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Formatting question: Numerals

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I'm writing a math-focused fictional PB (aiming for that open call posted somewhere on here).

In the story, the kids are shouting out numbers of things and grouping them into piles of ten. In my imagination, for a few pages of this the kids' lines wouldn't necessarily be in the main text - like, say, there's a pile of dinosaurs in one corner of the page with the line "Here are  5 dinosaurs..." next to it and then a pile of army men in another corner with the line "plus 5 army men makes 10!" or something along those lines, probably with the numbers big and colorful and definitely numerals.

But when I'm writing the lines in the ms, should I include them as words or numerals? Especially since I'm obviously not going to make the art notes nearly as detailed as above, and an illustrator might have a totally different idea for how to do it. So whether they're words or numerals in the final book would pretty much be up to the artist/editor.

I'm just worried that writing them as numerals in the text would look silly or unprofessional, since if this were typical prose they're small numbers that would definitely be written out.
#1 - July 27, 2018, 10:13 AM

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If it's an equation or you want to show numbers different ways (five / 5 or ten / 10), I'd write it out like this in the text, with speech attribution, like in a script, to show that it's not in the regular text, but might have a speech balloon (you could always have a general text/art note stating that at the beginning):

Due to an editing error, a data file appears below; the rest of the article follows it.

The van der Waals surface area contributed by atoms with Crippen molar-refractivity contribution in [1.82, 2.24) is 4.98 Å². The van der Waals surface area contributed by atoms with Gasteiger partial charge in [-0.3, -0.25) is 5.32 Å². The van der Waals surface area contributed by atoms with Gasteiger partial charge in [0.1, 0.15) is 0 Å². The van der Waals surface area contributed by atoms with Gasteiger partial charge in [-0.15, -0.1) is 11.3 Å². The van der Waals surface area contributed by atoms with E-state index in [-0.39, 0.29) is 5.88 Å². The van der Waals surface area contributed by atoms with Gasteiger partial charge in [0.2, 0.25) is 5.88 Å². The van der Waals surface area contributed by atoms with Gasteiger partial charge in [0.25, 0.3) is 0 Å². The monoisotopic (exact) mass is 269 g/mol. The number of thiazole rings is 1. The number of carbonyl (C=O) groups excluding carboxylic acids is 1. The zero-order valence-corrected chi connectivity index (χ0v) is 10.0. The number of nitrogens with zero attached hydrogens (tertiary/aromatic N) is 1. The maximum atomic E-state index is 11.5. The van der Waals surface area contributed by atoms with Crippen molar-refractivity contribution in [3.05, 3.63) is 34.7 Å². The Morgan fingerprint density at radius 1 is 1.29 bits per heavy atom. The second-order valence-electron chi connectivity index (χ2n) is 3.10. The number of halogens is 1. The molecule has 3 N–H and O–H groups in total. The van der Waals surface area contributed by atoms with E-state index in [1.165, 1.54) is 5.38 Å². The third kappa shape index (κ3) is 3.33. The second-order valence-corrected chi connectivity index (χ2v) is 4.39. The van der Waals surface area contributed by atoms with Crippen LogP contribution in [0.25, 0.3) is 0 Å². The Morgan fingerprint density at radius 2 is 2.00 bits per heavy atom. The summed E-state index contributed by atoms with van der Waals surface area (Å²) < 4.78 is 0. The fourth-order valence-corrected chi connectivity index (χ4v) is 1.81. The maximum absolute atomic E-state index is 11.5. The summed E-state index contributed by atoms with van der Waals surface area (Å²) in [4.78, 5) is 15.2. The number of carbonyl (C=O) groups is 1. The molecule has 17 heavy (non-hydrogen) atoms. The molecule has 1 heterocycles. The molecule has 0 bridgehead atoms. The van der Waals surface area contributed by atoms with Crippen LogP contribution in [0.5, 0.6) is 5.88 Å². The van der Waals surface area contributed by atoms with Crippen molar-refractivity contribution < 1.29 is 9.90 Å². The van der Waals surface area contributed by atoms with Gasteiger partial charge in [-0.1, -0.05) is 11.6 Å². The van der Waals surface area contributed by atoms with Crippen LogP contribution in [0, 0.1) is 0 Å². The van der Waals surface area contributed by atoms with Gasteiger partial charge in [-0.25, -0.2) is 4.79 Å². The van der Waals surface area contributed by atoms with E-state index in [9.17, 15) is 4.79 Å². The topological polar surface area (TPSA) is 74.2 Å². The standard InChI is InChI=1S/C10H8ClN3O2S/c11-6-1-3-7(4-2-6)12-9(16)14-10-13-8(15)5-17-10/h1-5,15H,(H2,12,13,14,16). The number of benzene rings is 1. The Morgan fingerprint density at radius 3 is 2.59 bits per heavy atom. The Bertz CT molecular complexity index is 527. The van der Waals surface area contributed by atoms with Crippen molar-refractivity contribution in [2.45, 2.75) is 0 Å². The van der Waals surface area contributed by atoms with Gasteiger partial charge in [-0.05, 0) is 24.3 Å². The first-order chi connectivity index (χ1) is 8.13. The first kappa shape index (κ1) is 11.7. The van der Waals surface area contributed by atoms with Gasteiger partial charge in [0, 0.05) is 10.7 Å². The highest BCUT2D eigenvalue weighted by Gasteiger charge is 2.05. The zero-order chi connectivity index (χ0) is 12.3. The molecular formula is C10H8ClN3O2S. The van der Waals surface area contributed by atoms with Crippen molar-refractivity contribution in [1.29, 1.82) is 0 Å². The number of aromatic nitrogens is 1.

Army Men: + 5 army men = 10!

If that's not what you're trying to do, then write it out: "Plus five army men makes ten!"

Sounds like a fun book. Good luck!
#2 - July 27, 2018, 03:58 PM
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Most publishers do have a "house style" that spells out how to do numbers, among many other things. Typically, the default is to spell out numbers up to a certain cut off, such as 10 or 100, but here's the thing--if you want to handle numbers a certain way, such as have ALL of them as numerals, that's fine. The key thing is to settle on your rule and then be consistent.
#3 - July 27, 2018, 05:32 PM
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I definitely agree with Harold's advice to be consistent.

From a math educator's perspective, I think that if the kids are going to be doing math operations with the numbers, they should be listed as numerals, not as words. Word problems are tough enough for some kids without hiding the relevant information (i.e., the numbers) as words in among other words. Let the numbers stand out as numerals so the kids can focus on them.

But that's just my bias showing. I've had this discussion with editors regarding some of my math puzzle books that have sentences containing numbers. Not all of them agree. (But I've usually been able to convince them.  :whistle )
#4 - July 27, 2018, 06:24 PM
« Last Edit: July 27, 2018, 06:53 PM by Ev »

Thanks for all of your input!

What I've settled on for now is including this general art note at the top:

In sections that are underlined, the text should be integrated with the illustrations to emphasize the relationship between the numbers and the pictures. Any dialogue tags included may be optional or moved around as needed so that they work with the illustrations.

And then in those underlined sections I'm using numerals, but writing out the numbers in the rest of the "regular text". Does that seem like a reasonable compromise? I know that writing out the numbers is standard, but I agree with Ev that numerals are helpful when you don't want to put extra hurdles between the kids and the math.

Now I just need to figure out if this thing has enough of a plot to qualify as a story.  :whistle
#5 - July 30, 2018, 11:50 AM

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As long as you're consistent, anything can work. I'm not sure you need the following part, "Any dialogue tags included may be optional or moved around as needed so that they work with the illustrations" because this is what they'll do anyway. Good luck with the story aspect.
#6 - July 30, 2018, 08:06 PM
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I'd been unsure about that part, so I will cut it. Thanks Debbie!
#7 - July 31, 2018, 07:09 AM


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